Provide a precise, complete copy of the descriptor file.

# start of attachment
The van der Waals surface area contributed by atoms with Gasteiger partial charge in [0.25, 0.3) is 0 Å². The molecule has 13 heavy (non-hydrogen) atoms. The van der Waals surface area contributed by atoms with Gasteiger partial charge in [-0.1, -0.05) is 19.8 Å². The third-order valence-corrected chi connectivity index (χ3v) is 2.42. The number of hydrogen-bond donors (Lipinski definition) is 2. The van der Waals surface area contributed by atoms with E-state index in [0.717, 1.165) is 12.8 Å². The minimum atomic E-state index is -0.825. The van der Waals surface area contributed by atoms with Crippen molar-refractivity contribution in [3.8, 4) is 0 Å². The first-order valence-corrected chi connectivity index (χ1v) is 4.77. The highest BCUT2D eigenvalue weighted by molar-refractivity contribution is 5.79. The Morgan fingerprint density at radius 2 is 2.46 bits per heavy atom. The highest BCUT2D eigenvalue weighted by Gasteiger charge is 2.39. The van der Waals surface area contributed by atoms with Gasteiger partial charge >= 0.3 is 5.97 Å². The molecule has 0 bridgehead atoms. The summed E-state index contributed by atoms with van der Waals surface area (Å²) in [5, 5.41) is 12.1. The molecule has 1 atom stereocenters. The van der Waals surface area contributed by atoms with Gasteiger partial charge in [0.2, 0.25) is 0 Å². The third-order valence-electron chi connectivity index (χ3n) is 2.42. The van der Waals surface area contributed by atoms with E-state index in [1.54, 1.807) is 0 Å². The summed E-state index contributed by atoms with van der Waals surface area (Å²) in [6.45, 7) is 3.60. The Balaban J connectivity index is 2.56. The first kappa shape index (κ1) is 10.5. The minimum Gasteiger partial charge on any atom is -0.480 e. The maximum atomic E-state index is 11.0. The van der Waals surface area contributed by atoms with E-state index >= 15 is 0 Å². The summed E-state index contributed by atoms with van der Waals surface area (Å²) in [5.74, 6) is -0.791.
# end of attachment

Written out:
The van der Waals surface area contributed by atoms with Gasteiger partial charge in [0.25, 0.3) is 0 Å². The molecule has 13 heavy (non-hydrogen) atoms. The van der Waals surface area contributed by atoms with Gasteiger partial charge in [-0.1, -0.05) is 19.8 Å². The third-order valence-corrected chi connectivity index (χ3v) is 2.42. The number of hydrogen-bond donors (Lipinski definition) is 2. The van der Waals surface area contributed by atoms with E-state index in [0.717, 1.165) is 12.8 Å². The minimum atomic E-state index is -0.825. The van der Waals surface area contributed by atoms with Crippen molar-refractivity contribution in [3.8, 4) is 0 Å². The first-order valence-corrected chi connectivity index (χ1v) is 4.77. The highest BCUT2D eigenvalue weighted by molar-refractivity contribution is 5.79. The Morgan fingerprint density at radius 2 is 2.46 bits per heavy atom. The highest BCUT2D eigenvalue weighted by Gasteiger charge is 2.39. The van der Waals surface area contributed by atoms with Gasteiger partial charge >= 0.3 is 5.97 Å². The molecule has 0 bridgehead atoms. The summed E-state index contributed by atoms with van der Waals surface area (Å²) in [5, 5.41) is 12.1. The molecule has 1 atom stereocenters. The van der Waals surface area contributed by atoms with Gasteiger partial charge in [0.2, 0.25) is 0 Å². The third-order valence-electron chi connectivity index (χ3n) is 2.42. The van der Waals surface area contributed by atoms with E-state index in [1.54, 1.807) is 0 Å². The summed E-state index contributed by atoms with van der Waals surface area (Å²) in [6.45, 7) is 3.60. The Balaban J connectivity index is 2.56. The first kappa shape index (κ1) is 10.5. The minimum Gasteiger partial charge on any atom is -0.480 e. The maximum atomic E-state index is 11.0. The van der Waals surface area contributed by atoms with E-state index >= 15 is 0 Å². The summed E-state index contributed by atoms with van der Waals surface area (Å²) in [5.74, 6) is -0.791.